Naima Morelli

Archive
Libya

My article about female/feminist literature in Libya was published – in its Dutch translation – on the 214 December issue of the magazine 360.

Here is the link to the piece online

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Two Libyan women walk past graffiti depicting Muammar Gaddafi

My first article for Al Jazeera has just been published. It’s called “The writers retelling Libya’s history through a feminist lens” and tells how Libya’s women novelists (but not exclusively them) are reframing the country’s stories in a post-Gaddafi era.

I worked on it for a long time, and it was very satisfying to get to write a longform piece with a bit more of a narrative style. Also, I got to know this county a little deeper, not just through its visual art but also through literature. For the piece I have interviewed, among others, writers Kawther Eljehmi, Maryem Salama, Manuela Piemonte Mahbuba Khalifa, and Mariza d’Anna, and publisher Ghassan Fergiani.

Here is the link to the piece

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Al-Monitor has just published my interview with Libyan photographer and photojournalist Nada Harib. Her work is all about hope in the face of adversity and beauty in the midst of pain.

With her photographs widely exhibited in and outside Libya, from the Institut du Monde Arabe in France to the Tropenmuseum in Amsterdam, Harib’s work tells stories that have been forgotten or repressed during her country’s many turbulent phases.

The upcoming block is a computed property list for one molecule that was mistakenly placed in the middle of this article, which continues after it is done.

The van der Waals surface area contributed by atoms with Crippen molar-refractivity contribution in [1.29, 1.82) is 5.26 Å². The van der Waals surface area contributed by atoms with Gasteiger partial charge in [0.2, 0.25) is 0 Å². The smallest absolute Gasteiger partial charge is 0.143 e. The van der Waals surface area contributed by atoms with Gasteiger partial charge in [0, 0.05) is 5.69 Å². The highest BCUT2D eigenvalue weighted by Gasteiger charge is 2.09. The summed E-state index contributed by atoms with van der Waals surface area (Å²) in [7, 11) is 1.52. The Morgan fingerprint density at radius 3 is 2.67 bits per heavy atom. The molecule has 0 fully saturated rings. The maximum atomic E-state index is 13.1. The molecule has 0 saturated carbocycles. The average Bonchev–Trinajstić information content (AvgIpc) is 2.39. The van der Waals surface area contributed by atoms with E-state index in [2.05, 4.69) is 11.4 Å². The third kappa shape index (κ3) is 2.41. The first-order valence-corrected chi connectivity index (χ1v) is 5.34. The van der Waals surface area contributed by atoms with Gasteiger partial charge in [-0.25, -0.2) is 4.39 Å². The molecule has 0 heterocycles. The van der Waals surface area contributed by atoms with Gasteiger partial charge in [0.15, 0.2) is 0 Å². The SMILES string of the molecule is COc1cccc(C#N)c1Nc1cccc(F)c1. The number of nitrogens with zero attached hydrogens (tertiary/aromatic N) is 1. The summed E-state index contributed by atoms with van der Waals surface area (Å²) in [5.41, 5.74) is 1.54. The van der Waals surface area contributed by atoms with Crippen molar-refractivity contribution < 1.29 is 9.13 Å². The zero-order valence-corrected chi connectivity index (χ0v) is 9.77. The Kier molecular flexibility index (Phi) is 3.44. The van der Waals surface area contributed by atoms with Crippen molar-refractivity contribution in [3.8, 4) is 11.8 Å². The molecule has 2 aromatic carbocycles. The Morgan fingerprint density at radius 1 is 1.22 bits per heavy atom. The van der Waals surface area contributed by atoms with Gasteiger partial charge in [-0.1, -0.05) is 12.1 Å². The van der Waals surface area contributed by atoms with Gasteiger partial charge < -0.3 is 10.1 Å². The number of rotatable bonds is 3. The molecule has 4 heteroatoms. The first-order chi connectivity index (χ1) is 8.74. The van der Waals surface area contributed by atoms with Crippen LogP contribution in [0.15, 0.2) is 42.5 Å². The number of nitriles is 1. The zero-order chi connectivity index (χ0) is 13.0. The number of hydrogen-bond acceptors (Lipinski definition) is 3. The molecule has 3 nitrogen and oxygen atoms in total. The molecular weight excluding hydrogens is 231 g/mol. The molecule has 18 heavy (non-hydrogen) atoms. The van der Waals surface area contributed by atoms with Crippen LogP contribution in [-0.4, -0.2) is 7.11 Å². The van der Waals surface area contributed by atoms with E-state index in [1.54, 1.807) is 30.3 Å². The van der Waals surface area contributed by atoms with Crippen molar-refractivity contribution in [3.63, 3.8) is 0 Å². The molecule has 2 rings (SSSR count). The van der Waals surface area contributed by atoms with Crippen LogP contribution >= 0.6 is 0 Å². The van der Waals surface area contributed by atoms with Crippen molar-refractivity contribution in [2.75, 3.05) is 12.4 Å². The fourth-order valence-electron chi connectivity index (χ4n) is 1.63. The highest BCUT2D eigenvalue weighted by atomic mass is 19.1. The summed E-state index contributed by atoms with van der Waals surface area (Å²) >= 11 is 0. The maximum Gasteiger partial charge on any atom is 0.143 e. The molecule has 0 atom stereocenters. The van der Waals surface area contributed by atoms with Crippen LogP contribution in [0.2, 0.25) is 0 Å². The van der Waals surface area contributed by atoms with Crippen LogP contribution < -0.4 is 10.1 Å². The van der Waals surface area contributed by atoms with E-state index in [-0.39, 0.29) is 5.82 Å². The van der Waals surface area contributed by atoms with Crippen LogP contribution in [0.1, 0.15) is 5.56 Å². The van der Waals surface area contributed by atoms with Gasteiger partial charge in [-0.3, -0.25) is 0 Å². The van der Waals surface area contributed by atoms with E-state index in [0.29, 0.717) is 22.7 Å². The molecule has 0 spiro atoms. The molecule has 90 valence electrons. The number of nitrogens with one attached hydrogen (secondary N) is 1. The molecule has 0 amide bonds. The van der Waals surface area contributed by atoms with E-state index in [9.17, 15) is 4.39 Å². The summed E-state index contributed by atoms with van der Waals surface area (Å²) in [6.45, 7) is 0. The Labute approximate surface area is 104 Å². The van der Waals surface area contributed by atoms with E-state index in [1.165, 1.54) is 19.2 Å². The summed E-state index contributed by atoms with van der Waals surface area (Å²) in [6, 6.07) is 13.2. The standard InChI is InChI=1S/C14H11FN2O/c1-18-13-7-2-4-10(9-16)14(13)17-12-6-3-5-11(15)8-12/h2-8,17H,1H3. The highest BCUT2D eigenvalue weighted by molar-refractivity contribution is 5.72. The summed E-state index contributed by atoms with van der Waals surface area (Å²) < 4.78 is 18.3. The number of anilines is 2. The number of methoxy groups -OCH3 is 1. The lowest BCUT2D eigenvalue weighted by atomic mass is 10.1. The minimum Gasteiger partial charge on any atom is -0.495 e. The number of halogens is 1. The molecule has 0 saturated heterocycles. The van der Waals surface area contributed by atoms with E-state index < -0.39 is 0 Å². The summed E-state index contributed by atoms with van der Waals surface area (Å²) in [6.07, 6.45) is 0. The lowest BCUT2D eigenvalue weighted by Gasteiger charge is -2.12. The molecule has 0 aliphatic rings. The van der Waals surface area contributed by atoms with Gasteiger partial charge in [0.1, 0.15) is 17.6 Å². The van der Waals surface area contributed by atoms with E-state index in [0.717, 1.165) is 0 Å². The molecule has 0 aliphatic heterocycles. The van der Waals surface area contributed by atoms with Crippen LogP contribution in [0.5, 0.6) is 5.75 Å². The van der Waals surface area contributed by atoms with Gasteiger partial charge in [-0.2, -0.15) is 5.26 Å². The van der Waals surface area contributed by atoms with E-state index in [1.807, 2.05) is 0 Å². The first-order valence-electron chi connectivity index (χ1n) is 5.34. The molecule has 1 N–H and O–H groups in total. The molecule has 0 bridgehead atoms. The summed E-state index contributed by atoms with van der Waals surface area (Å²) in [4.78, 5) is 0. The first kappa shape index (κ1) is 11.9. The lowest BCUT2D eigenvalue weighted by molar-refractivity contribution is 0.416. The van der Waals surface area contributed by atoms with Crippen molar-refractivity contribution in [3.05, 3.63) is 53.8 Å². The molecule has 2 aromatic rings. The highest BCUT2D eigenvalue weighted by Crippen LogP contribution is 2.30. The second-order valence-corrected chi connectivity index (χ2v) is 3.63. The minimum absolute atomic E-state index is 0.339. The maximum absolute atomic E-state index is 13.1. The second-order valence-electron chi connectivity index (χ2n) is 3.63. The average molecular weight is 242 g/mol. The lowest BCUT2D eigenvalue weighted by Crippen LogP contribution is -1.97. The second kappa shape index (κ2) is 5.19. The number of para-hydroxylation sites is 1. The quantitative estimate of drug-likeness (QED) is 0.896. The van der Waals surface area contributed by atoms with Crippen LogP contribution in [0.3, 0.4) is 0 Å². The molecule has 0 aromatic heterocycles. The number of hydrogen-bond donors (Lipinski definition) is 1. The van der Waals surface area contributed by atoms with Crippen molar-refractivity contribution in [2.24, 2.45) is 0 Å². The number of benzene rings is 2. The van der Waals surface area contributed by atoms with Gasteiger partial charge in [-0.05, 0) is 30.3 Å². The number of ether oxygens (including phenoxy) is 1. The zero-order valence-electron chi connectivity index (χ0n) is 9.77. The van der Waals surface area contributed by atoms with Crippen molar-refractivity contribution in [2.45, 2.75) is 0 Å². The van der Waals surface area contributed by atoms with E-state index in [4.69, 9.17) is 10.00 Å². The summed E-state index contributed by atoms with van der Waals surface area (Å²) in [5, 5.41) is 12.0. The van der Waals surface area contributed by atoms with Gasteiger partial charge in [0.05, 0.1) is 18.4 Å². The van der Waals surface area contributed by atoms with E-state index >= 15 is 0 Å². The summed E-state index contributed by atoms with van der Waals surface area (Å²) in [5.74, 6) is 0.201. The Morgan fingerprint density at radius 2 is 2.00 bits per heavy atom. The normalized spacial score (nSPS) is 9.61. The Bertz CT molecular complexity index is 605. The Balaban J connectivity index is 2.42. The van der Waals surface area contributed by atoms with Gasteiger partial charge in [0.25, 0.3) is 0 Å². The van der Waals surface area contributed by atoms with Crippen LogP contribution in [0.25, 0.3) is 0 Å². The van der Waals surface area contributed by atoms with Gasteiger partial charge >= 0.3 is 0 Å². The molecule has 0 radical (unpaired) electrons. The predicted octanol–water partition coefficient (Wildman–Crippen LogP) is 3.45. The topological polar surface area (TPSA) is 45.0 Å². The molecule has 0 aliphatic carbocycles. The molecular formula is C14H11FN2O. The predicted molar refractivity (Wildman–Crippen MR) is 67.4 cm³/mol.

It’s another step for me and Al-Monitor’s readers to learn more about the culture and humanity of Libya, beyond the news reports.

Here is the link to the interview

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In the show “I am Libya”, painter Shefa Salem presents outstanding canvases, demonstrating that the public is eager to learn about the ancient history of Libya

What does it mean to be Libyan? How to reconstruct a sense of belonging for the country and its people, starting from the deepest roots of Libyan culture, while preserving diversity?

These are the questions that artist, Shefa Salem, is grappling with for her first solo show I am Libya, which took place a few weeks ago in the Barah Arts and Culture Centre in Benghazi and will travel to Tripoli’s old city at the beginning of December.

I have interviewed the artist for Middle East Monitor.

Here is the link to the interview

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Despite a lack of cultural spaces, as well as ongoing political and economic instability, Libyan artists are determined to nurture their diverse arts scene.

I have spoken to a few of these important figures, working from Tripoli, Benghazi or from abroad, for Middle East Eye.

Here is the link to the piece

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It has been a few months now that I have been working on two articles about Libyan contemporary art for the webmagazine Middle East Eye.

The first one of the two just came out. Here we look at the younger talents in the country and in the diaspora, Shefa Salem, Tewa Barnosa, Mohamed Abumeis, Malak El Ghuel and Faiza Ramadan, with the observation from gallerist and expert Najlaa Elageli from Noon Arts.

Here is the link to the piece